New technological developments have led to some significant changes in our lives. These changes are especially evident as rules and laws on privacy and security issues, which are one of the basic human rights. Today, both public institutions and private sector organizations can access various information belonging to thousands of people within the scope of the work done. As a result of the rapid developments in information technologies, this information obtained can be easily processed and transmitted. This inevitable transformation has incorporated the Turkish Law on the Protection of Personal Data into our lives to meet the requirements of institutions regarding privacy and security.
Before the entry into force of the KVKK, the rules for the protection of personal data in Turkey were determined by the Turkish Penal Code, the Constitution, and other relevant legislation. The Law on Personal Data Protection (PDP) is the first law that entered into force on April 7, 2016, and regulates the protection of personal data in Turkey and determines the legal obligations that institutions and persons processing personal data must comply with. Data security and protection are regulated by a single provision in the Constitution of the Republic of Turkey and various provisions of the Turkish Penal Code.
What data are protected within the scope of KVKK?
Personal data is defined as any kind of information related to certain or identifiable natural persons. Turkey's data protection legislation also includes personal data in special categories such as race, ethnicity, political opinion, philosophical belief, religion, sect or other beliefs, disguise, association, foundation, or trade membership. Trade unions, health data, information about sexual life, previous criminal convictions and security measures, as well as biometric and genetic data are protected under the KVKK.
Who does KVKK apply to?
KVKK applies to all data controllers and data processors who process the data collected in Turkey. This includes organizations based in Turkey, as well as foreign individuals or legal entities that process the personal information of Turkish data owners.
The main difference between KVKK and GDPR (General Data Protection Regulation in European Union Law) is that within the scope of KVKK, data officers are required to register with VERBIS, the Data Officers Registration Information System of KVKK. Registration with VERBIS is mandatory for all data officers before they start processing the data of people residing in Turkey. After registering with VERBIS, data checks record the data processing activities in which they are involved.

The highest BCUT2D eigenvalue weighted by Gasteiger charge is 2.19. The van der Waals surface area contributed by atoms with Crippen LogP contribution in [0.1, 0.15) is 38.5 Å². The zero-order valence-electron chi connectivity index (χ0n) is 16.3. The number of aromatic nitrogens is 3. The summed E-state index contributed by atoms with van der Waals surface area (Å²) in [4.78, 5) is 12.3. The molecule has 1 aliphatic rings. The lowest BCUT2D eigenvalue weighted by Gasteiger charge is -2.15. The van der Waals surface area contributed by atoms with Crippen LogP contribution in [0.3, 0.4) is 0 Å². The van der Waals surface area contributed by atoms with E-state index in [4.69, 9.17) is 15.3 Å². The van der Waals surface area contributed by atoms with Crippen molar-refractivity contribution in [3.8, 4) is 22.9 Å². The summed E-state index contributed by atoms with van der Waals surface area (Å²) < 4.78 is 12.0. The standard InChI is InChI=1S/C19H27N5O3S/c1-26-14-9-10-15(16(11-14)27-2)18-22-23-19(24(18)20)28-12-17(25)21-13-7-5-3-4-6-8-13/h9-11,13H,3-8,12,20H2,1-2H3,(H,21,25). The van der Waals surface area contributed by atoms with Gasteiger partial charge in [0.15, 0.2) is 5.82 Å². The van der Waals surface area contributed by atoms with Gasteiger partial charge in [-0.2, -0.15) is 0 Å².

To register with VERBIS and start processing personal data, organizations must first appoint a representative of the data controller, who must be a Turkish Legal Entity or a Turkish Natural Person. During registration, they are also expected to submit a Data Processing Inventory that identifies the categories of data owners, the types of data they process, their purpose, legal basis, and the technical and administrative measures an organization takes to comply.
Failure to register with VERBIS may result in administrative fines or restriction of the controller's data processing activities.
If a country has a level of data protection that is considered adequate by the KVKK or undertakes in writing to provide an adequate level of protection in a way that data controllers have previously approved, the international transfer of personal data is allowed with the explicit consent of the data subject.
Although these provisions are like the provisions of the GDPR, the KVKK also allows the Personal Data Protection Agency to prohibit the transfer of data across borders, even if the explicit consent of the relevant person has been obtained, if it takes into account the interests of Turkey or the protection of data.
Data officers are obliged to notify KVKK using the Data Breach Notification Form provided by KVKK within 72 hours after being notified of a data breach. The reasons for any delay should also be sent along with the forms. Affected data owners should also be notified of the violation, but no specific time frame has been specified for this.
Within the scope of the same decision, KVKK also stipulated that data officers should prepare a Data Breach Response Plan that should identify a contact person to be contacted in the event of a data breach. This person will be the primary point of contact and will be responsible for assessing the consequences of any violations that may occur.
Data officers who do not comply with the requirements of the KVKK face administrative fines of up to about 1.5 million TL depending on the severity of the violation. The value of penalties is increased every year based on revaluation values published in the Official Gazette by the Tax Procedure Code Communiqués.